Mark Smith said there is an element of "trash talk" that goes with competitive sport, one he believes will probably never leave sports altogether.

"There's a right way and a wrong way to do it. When we cross lines around making ethnic slurs and speaking to people about things they have no control over, it's inappropriate," he said.

Mark Smith with Sport Nova Scotia said organizations are now realizing they are devoid of policies with respect to providing inclusive environments. (CBC)

But Dean Smith said the work of Hockey Nova Scotia's inclusion task force "found no empirical evidence to suggest that chirping creates any specific sporting advantage for one team over another."

"It's our position that chirping has no place in the game," he said.

"We know that chirping leads to further chirping, which leads to frustrations on the ice and those frustrations lead to incidents like racism and discrimination. So we see a direct connection in the line from chirping to incidents like that which happened to Mark Connors."

A coach from Hockey Nova Scotia gives a pre-practice pep talk in 2018 at a program that encourages children who are recent immigrants to give hockey a try. (Frances Willick/CBC)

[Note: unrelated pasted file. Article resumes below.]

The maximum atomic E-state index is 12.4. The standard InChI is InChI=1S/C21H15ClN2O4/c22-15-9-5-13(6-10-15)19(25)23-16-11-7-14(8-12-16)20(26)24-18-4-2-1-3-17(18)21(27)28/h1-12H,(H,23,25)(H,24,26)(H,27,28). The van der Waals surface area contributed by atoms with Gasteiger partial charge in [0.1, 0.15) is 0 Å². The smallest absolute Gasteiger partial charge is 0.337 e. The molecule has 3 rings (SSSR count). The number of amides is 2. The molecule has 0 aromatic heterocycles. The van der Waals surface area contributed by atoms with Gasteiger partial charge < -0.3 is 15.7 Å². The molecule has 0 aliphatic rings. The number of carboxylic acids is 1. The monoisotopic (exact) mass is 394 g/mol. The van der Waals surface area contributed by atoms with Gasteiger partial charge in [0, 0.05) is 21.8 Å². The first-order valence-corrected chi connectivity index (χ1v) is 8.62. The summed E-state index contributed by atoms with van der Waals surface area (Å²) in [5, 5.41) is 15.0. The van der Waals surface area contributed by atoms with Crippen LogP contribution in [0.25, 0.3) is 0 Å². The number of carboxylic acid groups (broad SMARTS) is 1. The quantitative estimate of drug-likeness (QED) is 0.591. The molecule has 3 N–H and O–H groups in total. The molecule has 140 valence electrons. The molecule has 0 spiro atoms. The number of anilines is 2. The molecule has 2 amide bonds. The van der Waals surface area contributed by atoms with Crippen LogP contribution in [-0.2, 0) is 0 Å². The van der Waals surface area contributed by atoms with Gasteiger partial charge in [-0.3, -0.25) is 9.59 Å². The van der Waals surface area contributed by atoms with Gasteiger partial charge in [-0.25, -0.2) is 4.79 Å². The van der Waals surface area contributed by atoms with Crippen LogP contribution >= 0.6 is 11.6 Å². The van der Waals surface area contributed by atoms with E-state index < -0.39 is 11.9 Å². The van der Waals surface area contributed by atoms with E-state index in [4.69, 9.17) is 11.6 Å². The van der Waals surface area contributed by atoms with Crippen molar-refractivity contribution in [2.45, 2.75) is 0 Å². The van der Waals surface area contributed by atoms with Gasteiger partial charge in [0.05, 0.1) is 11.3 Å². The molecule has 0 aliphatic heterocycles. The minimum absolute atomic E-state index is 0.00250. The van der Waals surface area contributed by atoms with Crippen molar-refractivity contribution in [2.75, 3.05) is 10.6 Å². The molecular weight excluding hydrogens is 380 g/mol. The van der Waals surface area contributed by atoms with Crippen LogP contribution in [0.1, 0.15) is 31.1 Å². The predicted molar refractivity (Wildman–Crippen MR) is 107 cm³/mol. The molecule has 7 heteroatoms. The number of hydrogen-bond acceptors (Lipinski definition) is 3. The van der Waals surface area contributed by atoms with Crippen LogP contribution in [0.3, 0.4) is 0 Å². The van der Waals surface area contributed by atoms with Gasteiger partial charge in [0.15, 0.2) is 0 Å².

The diversity task force issued its recommendations to Hockey Nova Scotia's board of directors last April.

Smith said they are currently working on a member code of conduct they hope will be available by early spring as a trial run. It will then be applied to boards, member associations, coaches and officials for the start of the 2022/2023 season.

But the ultimate goal is to have those in positions of leadership, as well as players themselves, doing the learning modules at the start of each hockey season to keep the issues on the front burner, Smith said.

"We want to put the skills and the tools in the hands of those who interact with young people and adolescents in sport, to be able to address these incidents of racism and discrimination head-on."

For more stories about the experiences of Black Canadians — from anti-Black racism to success stories within the Black community — check out Being Black in Canada, a CBC project Black Canadians can be proud of. You can read more stories here.